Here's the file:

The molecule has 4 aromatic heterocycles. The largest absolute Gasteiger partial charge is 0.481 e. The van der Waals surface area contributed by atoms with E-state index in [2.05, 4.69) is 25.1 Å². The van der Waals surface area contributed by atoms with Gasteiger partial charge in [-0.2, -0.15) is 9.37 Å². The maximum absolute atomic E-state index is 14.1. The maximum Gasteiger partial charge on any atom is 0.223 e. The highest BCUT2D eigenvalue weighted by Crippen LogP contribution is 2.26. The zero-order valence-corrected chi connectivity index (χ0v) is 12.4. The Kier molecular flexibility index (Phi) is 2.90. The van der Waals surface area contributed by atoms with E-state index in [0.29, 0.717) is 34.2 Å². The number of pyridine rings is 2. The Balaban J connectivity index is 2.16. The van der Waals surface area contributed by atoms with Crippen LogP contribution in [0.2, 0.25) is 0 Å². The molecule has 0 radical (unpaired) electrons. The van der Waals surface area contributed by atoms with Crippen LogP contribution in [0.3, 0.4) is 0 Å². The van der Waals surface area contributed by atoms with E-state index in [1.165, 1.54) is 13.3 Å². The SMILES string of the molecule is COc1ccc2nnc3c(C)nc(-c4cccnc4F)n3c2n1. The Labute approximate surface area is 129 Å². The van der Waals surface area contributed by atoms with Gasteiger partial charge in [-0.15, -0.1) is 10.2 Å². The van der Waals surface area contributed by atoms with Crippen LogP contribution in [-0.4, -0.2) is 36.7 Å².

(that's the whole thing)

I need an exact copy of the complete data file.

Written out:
The molecule has 4 aromatic heterocycles. The largest absolute Gasteiger partial charge is 0.481 e. The van der Waals surface area contributed by atoms with E-state index in [2.05, 4.69) is 25.1 Å². The van der Waals surface area contributed by atoms with Gasteiger partial charge in [-0.2, -0.15) is 9.37 Å². The maximum absolute atomic E-state index is 14.1. The maximum Gasteiger partial charge on any atom is 0.223 e. The highest BCUT2D eigenvalue weighted by Crippen LogP contribution is 2.26. The zero-order valence-corrected chi connectivity index (χ0v) is 12.4. The Kier molecular flexibility index (Phi) is 2.90. The van der Waals surface area contributed by atoms with E-state index in [0.29, 0.717) is 34.2 Å². The number of pyridine rings is 2. The Balaban J connectivity index is 2.16. The van der Waals surface area contributed by atoms with Crippen LogP contribution in [0.2, 0.25) is 0 Å². The molecule has 0 radical (unpaired) electrons. The van der Waals surface area contributed by atoms with Crippen LogP contribution in [0.3, 0.4) is 0 Å². The van der Waals surface area contributed by atoms with E-state index in [1.165, 1.54) is 13.3 Å². The SMILES string of the molecule is COc1ccc2nnc3c(C)nc(-c4cccnc4F)n3c2n1. The Labute approximate surface area is 129 Å². The van der Waals surface area contributed by atoms with Gasteiger partial charge in [-0.15, -0.1) is 10.2 Å². The van der Waals surface area contributed by atoms with Crippen LogP contribution in [-0.4, -0.2) is 36.7 Å².